As in the Perry trial, jurors will hear tapes of each man arranging the calls through a go-between, a Horn cousin who did prison time with Perry.
Harrington has not yet ruled whether they also will hear an answering machine tape, recovered from Lawrence Horn's Hollywood apartment, containing a cryptic conversation that prosecutors suggest may be an excited Perry reporting to his employer that he has just completed the murders. The tape was played for the jury in the Perry trial.
"I could take a picture of him . . . but I couldn't," says the voice identified as Perry's. "The noise -- you understand what I'm saying?"
The tape is the closest thing to direct evidence in what is an otherwise wholly circumstantial case. But that case includes more than 600 exhibits, and many of them document the alleged conspirators' attempts to escape detection.
Perry was undone partly by a bizarre how-to book called "Hit Man: A Manual for Independent Contractors." After police learned he had ordered a copy, they pointed out 22 points of overlap between its advice and the murder scene. The Maree family has filed an apparently unprecedented lawsuit against Paladin Press, of Boulder, Colo., which published the book, charging that it "aided and abetted" the murders.
In Horn's case, detectives said their prime suspect was undone in part by videotaped statements he made under oath as part of a lawsuit the Maree family filed to keep him from inheriting Trevor's estate.
The most evocative evidence emerged in the paperwork from $6,000 in money orders to Perry and his girlfriend that investigators traced from Los Angeles, where Horn lived. The return address was for the Sunset Boulevard building that now is home to Motown Records. The fictitious sender's name mystified detectives until they saw it on a death notice in the same edition of the Los Angeles Times that carried the obituary of Mary Wells, a Motown singer who died destitute.
"Lawrence loved, absolutely loved his work," said Horn's first wife, Juana Royster, an education administrator in Seattle.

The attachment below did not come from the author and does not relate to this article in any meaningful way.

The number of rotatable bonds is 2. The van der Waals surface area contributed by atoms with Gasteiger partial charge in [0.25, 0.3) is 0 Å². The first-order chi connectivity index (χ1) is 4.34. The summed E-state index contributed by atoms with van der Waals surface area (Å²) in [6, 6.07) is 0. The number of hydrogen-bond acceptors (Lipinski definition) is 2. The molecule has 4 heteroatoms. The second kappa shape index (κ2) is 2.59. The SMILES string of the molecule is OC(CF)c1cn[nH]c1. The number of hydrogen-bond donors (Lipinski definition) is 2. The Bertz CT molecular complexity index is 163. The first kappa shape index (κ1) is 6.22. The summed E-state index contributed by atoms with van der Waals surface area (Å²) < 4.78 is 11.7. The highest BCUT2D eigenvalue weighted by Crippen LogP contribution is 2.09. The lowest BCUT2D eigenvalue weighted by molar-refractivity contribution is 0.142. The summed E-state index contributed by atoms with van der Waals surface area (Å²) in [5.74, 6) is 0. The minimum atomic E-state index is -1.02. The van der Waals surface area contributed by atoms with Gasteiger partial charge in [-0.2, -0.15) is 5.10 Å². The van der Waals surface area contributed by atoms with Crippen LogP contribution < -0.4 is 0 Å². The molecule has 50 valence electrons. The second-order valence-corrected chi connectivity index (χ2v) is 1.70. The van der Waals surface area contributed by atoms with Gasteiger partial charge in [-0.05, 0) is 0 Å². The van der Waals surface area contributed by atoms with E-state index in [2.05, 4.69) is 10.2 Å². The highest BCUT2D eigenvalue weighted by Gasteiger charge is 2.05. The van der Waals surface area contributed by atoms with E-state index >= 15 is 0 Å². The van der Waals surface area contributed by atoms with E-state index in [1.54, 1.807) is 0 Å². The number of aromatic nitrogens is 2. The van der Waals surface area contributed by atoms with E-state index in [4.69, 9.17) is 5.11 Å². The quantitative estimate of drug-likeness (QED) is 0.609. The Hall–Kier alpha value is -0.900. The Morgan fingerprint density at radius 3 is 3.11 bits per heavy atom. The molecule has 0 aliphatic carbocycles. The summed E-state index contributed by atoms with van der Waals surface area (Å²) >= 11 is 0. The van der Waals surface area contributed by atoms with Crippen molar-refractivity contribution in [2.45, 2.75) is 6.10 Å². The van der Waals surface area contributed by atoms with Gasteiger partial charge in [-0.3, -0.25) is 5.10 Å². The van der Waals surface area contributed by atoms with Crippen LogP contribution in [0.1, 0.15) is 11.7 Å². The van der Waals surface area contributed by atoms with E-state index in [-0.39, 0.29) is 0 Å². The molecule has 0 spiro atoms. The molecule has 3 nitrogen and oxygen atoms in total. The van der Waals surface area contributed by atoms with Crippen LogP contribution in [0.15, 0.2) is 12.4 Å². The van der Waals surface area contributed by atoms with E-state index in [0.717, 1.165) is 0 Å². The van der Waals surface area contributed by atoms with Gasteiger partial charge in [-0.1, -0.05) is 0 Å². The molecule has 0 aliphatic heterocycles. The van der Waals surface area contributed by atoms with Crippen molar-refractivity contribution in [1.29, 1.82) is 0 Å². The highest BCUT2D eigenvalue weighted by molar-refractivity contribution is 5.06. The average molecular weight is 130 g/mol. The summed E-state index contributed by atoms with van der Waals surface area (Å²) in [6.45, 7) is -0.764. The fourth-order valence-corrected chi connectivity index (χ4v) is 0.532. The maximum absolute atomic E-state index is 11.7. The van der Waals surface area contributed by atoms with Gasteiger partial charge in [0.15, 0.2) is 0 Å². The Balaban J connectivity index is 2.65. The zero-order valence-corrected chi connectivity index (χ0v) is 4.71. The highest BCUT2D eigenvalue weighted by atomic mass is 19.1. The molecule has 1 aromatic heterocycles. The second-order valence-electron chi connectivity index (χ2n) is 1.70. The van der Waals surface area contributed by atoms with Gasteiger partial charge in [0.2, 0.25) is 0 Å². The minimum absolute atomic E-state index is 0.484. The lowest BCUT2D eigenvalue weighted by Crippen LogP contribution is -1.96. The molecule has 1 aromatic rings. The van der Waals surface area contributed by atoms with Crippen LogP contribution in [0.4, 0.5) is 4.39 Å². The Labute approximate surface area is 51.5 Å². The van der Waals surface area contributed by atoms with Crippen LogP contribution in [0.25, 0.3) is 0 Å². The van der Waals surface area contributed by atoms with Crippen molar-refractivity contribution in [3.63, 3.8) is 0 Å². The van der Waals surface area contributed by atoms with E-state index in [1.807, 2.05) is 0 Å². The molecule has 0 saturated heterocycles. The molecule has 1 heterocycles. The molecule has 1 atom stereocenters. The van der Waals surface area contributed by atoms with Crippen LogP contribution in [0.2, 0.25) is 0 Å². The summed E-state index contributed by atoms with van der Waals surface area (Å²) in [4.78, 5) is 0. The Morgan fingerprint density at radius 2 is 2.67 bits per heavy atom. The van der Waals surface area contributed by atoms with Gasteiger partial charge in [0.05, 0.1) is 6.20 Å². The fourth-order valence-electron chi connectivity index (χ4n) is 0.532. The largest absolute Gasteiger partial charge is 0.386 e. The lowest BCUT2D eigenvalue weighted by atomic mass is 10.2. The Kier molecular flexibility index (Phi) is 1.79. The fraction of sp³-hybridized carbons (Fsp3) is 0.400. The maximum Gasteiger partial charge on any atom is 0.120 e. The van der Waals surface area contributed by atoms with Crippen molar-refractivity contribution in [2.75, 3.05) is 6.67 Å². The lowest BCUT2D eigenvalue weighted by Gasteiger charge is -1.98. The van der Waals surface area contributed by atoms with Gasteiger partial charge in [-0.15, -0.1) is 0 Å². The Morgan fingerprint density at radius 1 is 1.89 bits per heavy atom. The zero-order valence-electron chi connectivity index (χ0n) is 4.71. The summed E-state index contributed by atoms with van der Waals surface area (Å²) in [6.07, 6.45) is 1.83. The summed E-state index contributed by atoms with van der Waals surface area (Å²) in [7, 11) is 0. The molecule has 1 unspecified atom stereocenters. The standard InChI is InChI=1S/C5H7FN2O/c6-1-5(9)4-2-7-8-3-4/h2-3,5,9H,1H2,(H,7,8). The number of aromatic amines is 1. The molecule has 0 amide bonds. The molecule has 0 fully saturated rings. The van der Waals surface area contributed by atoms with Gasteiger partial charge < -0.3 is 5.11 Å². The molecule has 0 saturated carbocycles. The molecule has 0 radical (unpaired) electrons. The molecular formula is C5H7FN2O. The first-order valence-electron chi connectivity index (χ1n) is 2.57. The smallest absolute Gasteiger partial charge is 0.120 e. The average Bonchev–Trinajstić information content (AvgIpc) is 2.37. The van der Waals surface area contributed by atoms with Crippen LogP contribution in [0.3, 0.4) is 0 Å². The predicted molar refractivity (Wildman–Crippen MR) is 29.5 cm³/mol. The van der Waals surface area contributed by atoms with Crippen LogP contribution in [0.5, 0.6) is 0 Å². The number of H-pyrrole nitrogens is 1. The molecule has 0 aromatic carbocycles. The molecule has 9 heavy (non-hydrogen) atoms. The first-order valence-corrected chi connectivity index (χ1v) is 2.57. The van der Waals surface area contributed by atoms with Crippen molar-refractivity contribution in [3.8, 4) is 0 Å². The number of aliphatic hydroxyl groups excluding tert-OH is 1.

They met when she was the receptionist at Motown, then housed in the Detroit building that would become known as "Hitsville USA." Horn was applying for work after coming home from the Navy. As a disc jockey on an aircraft carrier, he called himself "The Man with the Plan." Royster said she saw his talent for preparation the night in 1966 that she walked into her basement recreation room and found herself getting married, in a wedding her fiance had arranged secretly.
The marriage lasted only eight months, and although Horn ended it, the two remained friendly. Royster said she knew he had acquired a taste for the finer things and saw him go from driving an Oldsmobile to a Porsche. But she never detected any malevolence in him.
"He was absolutely fun," Royster said. "He was a wonderful person. He still is to me, because I don't have any other reference point."
At the Perry trial, Lawrence "L.T." Horn appeared only in a photograph. And in the cocked eyebrow of the color mug shot that prosecutors dramatically displayed before jurors, it was not hard to infer the gleam of something that Assistant State's Attorney Teresa Whalen called "diabolical."
But on the phone from the Montgomery County jail, Horn sounded like his old self to the first woman who married him.
"He was always upbeat," Royster said. "He would talk about all the reading he was doing.
"Invariably, he would make me laugh." CAPTION: Lawrence T. Horn is accused of hiring another man in 1993 to kill his 8-year-old son, Trevor; his ex-wife; and his son's nurse.